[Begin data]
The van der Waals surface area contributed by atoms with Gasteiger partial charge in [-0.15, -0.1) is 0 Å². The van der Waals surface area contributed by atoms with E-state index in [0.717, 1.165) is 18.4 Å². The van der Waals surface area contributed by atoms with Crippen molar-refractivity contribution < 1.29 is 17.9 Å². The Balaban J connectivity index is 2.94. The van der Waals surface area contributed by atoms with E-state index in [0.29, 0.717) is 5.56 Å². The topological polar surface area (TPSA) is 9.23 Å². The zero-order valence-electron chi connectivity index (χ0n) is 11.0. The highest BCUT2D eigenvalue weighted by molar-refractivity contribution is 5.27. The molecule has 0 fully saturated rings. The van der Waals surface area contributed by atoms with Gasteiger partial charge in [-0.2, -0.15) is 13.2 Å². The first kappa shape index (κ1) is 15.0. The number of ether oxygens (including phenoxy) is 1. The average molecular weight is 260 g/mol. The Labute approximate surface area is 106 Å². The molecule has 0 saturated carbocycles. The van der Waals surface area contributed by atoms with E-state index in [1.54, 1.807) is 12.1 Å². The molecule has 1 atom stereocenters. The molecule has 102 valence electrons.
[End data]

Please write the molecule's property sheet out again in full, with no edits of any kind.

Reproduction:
The van der Waals surface area contributed by atoms with Gasteiger partial charge in [-0.15, -0.1) is 0 Å². The van der Waals surface area contributed by atoms with E-state index in [0.717, 1.165) is 18.4 Å². The van der Waals surface area contributed by atoms with Crippen molar-refractivity contribution < 1.29 is 17.9 Å². The Balaban J connectivity index is 2.94. The van der Waals surface area contributed by atoms with E-state index in [0.29, 0.717) is 5.56 Å². The topological polar surface area (TPSA) is 9.23 Å². The zero-order valence-electron chi connectivity index (χ0n) is 11.0. The highest BCUT2D eigenvalue weighted by molar-refractivity contribution is 5.27. The molecule has 0 fully saturated rings. The van der Waals surface area contributed by atoms with Gasteiger partial charge in [-0.2, -0.15) is 13.2 Å². The first kappa shape index (κ1) is 15.0. The number of ether oxygens (including phenoxy) is 1. The average molecular weight is 260 g/mol. The Labute approximate surface area is 106 Å². The molecule has 0 saturated carbocycles. The van der Waals surface area contributed by atoms with E-state index in [1.54, 1.807) is 12.1 Å². The molecule has 1 atom stereocenters. The molecule has 102 valence electrons.